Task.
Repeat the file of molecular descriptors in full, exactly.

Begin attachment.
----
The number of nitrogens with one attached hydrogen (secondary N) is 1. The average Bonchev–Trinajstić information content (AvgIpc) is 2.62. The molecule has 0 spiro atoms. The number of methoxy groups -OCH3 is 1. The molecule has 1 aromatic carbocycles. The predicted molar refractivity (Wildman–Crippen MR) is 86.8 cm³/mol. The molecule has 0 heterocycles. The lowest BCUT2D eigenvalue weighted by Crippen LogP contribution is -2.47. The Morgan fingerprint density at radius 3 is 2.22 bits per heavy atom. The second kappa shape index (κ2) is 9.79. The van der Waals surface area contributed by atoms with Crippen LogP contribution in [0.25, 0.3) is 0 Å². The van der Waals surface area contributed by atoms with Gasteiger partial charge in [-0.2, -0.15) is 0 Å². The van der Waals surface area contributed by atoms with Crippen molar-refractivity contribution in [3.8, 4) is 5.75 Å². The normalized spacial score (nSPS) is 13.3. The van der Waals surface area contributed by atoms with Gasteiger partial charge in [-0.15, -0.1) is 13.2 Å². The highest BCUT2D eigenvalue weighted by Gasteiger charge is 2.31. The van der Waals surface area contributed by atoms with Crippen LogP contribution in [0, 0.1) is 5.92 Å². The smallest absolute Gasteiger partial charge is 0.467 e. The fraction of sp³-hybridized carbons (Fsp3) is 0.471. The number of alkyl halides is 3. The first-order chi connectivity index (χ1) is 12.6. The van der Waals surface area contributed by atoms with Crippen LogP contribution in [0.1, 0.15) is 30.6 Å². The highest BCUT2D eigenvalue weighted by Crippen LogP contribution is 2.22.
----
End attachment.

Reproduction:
The number of nitrogens with one attached hydrogen (secondary N) is 1. The average Bonchev–Trinajstić information content (AvgIpc) is 2.62. The molecule has 0 spiro atoms. The number of methoxy groups -OCH3 is 1. The molecule has 1 aromatic carbocycles. The predicted molar refractivity (Wildman–Crippen MR) is 86.8 cm³/mol. The molecule has 0 heterocycles. The lowest BCUT2D eigenvalue weighted by Crippen LogP contribution is -2.47. The Morgan fingerprint density at radius 3 is 2.22 bits per heavy atom. The second kappa shape index (κ2) is 9.79. The van der Waals surface area contributed by atoms with Crippen LogP contribution in [0.25, 0.3) is 0 Å². The van der Waals surface area contributed by atoms with Gasteiger partial charge in [-0.2, -0.15) is 0 Å². The van der Waals surface area contributed by atoms with Crippen molar-refractivity contribution in [3.8, 4) is 5.75 Å². The normalized spacial score (nSPS) is 13.3. The van der Waals surface area contributed by atoms with Gasteiger partial charge in [-0.15, -0.1) is 13.2 Å². The highest BCUT2D eigenvalue weighted by Gasteiger charge is 2.31. The van der Waals surface area contributed by atoms with Crippen LogP contribution in [0, 0.1) is 5.92 Å². The smallest absolute Gasteiger partial charge is 0.467 e. The fraction of sp³-hybridized carbons (Fsp3) is 0.471. The number of alkyl halides is 3. The first-order chi connectivity index (χ1) is 12.6. The van der Waals surface area contributed by atoms with Crippen LogP contribution in [0.1, 0.15) is 30.6 Å². The highest BCUT2D eigenvalue weighted by Crippen LogP contribution is 2.22.